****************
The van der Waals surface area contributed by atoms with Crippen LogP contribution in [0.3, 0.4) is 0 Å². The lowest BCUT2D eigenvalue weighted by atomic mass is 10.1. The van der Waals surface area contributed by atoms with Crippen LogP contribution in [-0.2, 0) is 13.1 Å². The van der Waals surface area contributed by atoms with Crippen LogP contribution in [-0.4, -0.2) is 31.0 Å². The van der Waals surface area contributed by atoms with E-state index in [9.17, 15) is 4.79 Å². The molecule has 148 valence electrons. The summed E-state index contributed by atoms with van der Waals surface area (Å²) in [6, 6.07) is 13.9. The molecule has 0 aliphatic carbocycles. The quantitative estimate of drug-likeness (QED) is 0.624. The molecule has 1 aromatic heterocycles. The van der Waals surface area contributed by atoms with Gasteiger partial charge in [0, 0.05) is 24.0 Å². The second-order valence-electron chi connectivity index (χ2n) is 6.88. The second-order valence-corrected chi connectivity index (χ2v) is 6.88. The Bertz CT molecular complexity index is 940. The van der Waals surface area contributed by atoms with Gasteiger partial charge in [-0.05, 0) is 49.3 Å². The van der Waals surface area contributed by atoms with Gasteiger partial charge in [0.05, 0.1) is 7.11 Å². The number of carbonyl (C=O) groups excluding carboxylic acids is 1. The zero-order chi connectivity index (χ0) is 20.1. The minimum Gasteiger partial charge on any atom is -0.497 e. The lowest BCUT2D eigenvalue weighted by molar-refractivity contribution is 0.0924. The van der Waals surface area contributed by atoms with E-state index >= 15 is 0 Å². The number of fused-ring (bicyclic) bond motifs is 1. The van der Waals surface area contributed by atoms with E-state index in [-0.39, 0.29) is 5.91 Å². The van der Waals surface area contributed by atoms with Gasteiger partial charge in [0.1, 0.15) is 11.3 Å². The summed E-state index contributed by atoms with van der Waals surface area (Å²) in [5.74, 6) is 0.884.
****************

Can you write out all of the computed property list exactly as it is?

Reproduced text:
The van der Waals surface area contributed by atoms with Crippen LogP contribution in [0.3, 0.4) is 0 Å². The lowest BCUT2D eigenvalue weighted by atomic mass is 10.1. The van der Waals surface area contributed by atoms with Crippen LogP contribution in [-0.2, 0) is 13.1 Å². The van der Waals surface area contributed by atoms with Crippen LogP contribution in [-0.4, -0.2) is 31.0 Å². The van der Waals surface area contributed by atoms with E-state index in [9.17, 15) is 4.79 Å². The molecule has 148 valence electrons. The summed E-state index contributed by atoms with van der Waals surface area (Å²) in [6, 6.07) is 13.9. The molecule has 0 aliphatic carbocycles. The quantitative estimate of drug-likeness (QED) is 0.624. The molecule has 1 aromatic heterocycles. The van der Waals surface area contributed by atoms with Gasteiger partial charge in [0, 0.05) is 24.0 Å². The second-order valence-electron chi connectivity index (χ2n) is 6.88. The second-order valence-corrected chi connectivity index (χ2v) is 6.88. The Bertz CT molecular complexity index is 940. The van der Waals surface area contributed by atoms with Gasteiger partial charge in [-0.05, 0) is 49.3 Å². The van der Waals surface area contributed by atoms with Gasteiger partial charge in [0.05, 0.1) is 7.11 Å². The number of carbonyl (C=O) groups excluding carboxylic acids is 1. The zero-order chi connectivity index (χ0) is 20.1. The minimum Gasteiger partial charge on any atom is -0.497 e. The lowest BCUT2D eigenvalue weighted by molar-refractivity contribution is 0.0924. The van der Waals surface area contributed by atoms with E-state index >= 15 is 0 Å². The number of fused-ring (bicyclic) bond motifs is 1. The van der Waals surface area contributed by atoms with E-state index in [-0.39, 0.29) is 5.91 Å². The van der Waals surface area contributed by atoms with Gasteiger partial charge in [0.1, 0.15) is 11.3 Å². The summed E-state index contributed by atoms with van der Waals surface area (Å²) in [5.74, 6) is 0.884.